Rose-tinted spectacles
John Taylor
August 17, 2011
England centre Manu Tuilagi celebrates his debut try, England v Wales, Rugby World Cup warm-up, Twickenham, England, August 6, 2011
England's black kit ruffled some feathers in the southern hemisphere but was it a complete non-event? © Getty Images

If it wasn't New Zealanders arguing that England should stick to white and not be allowed wear black it was Martin Johnson trying to tell us that black was in fact white. The reality is that he is still wearing rose coloured spectacles (I hope I am not offending anybody by associating England with rose - you have to be so careful with colours these days).

First, the non-issue of England's change strip for the World Cup. Only the New Zealanders could complain about the colour another country chooses for its alternative shirt and, by the way, this is not an optional extra - every country has to have one.

I cannot believe they really think they have a monopoly on the colour black so I can only put it down to a huge inferiority complex. There were no complaints when Wales chose black as their second strip so perhaps, deep down they actually fear England.

There will always be daft zealots but this seems to be a national disease with normally sensible people joining the bandwagon. What if every other country treated the colour of their national jersey with such reverence?

I can understand old players like Bryan Williams, now the President of the NZRU, and Jonah Lomu being over-protective of 'the jersey' although, knowing them both, I suspect they were ambushed into giving a quote and don't really believe it is a case of 'disrespecting the legacy of past players' as was quoted.

I can even forgive the veteran commentator, Keith Quinn, - I swear he wears an All Blacks jersey to bed instead of pyjamas - but only in New Zealand could the Prime Minister become involved. 'There's only one team that wears black with pride and that's the All Blacks,' said John Key.

What nonsense! Every player wears his national jersey with pride whatever the colour but he has missed the point completely.

The 'change' jersey is there in case there is a clash in colours so black is the obvious choice for England but there are other more mundane factors to be considered.

White is not a great colour for the fans. One small spill of beer as you get over-enthusiastic about some thrilling attack - admittedly unlikely with England playing as they are at the moment - and you look a mess for the rest of the day. Black is much more forgiving and a straw poll amongst my England supporting mates has already established it will be a 'must have' item when they pack for New Zealand.

Black has always been a great colour for casual wear and the new replicas will certainly outsell that strange purple that somehow became associated with England.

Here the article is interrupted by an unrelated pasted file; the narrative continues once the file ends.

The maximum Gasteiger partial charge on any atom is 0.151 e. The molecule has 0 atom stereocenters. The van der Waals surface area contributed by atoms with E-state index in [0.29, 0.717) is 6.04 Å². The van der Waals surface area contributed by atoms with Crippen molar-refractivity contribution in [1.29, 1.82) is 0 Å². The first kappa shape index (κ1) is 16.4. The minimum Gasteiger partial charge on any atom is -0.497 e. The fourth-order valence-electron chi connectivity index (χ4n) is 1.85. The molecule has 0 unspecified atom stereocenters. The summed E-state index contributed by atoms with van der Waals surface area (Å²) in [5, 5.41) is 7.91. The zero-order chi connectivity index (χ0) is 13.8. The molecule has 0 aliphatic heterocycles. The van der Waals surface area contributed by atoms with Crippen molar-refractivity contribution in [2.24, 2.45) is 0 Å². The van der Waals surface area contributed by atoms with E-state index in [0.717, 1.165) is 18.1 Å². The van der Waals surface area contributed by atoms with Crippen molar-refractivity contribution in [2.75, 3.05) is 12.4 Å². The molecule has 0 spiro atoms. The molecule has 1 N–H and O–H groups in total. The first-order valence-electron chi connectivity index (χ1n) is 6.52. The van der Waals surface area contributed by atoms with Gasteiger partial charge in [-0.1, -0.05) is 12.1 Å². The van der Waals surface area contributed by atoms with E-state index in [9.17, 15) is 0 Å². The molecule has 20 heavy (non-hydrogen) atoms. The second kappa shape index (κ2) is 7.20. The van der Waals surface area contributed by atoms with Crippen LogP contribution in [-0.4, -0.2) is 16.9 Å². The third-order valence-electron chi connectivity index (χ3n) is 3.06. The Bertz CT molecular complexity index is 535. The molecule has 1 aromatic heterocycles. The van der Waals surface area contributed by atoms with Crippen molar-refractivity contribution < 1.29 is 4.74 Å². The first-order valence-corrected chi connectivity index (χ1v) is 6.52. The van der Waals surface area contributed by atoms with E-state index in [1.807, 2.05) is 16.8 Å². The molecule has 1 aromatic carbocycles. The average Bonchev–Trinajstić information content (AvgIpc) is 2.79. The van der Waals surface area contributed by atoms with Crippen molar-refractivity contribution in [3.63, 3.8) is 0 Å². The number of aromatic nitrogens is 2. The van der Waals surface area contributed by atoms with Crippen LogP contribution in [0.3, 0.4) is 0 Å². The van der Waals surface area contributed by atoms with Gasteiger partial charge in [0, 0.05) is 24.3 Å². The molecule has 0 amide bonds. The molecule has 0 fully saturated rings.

I know of at least one New Zealander who will not be joining the 'it's a national insult' clamour. Colin Meads, perhaps the most iconic All Black of them all, would have had England in black years ago.

I interviewed him for a film I was making at the first World Cup in 1987 - when New Zealand were streets ahead of the rest of the world in terms of rugby development - and threw in a final question asking what the northern hemisphere sides needed to do to catch-up.

He had no hesitation when it came to England. 'First, I'd get them out of those poofy white uniforms,' he said. 'How can you play rugby wearing white with a rose on your chest?

If only Johnno's problems were limited to what colour to wear. He looks increasingly embattled and at the moment resembles the mother watching her soldier son at a passing out parade who yells, 'Well done Jonny, you're the only one in step.'

I have been just one of the many voices trying to convince him that he has to be more radical in his selection - always the most important part of a national coach/manager's job but he is as stubborn as a mule.

He was interviewed before the match by his old World Cup winning team-mate (and good pal) Will Greenwood. Will was being particularly deferential - I guess that was part of the deal - but, being a former centre, he did raise (delicately) the matter of the mid-field selections and Shontayne Hape in particular.

Johnno's answer proved once and for all he is in total denial. Listening to it back afterwards I could hardly believe my ears as he shrugged off criticism of Hape as 'a bit of a fad' and defended him describing him as a 'clever player' who offered a huge amount in terms of line breaking, distribution and defence.

Then, after another performance that was universally panned - Hape lost the ball in contact, did not make one line break and was given a torrid time by the Welsh centres, he hid behind the same old platitudes - we'll go back and work on things and we'll put it right before we leave.

Sorry Johnno, your loyalty is admirable but your judgement is poor. You cannot go on claiming black is white any longer - just pray that Manu Tuilagi stays fit and learns quickly.

© ESPN Sports Media Ltd.
John Taylor is a former Wales and British & Irish Lions international and currently the managing director of London Welsh

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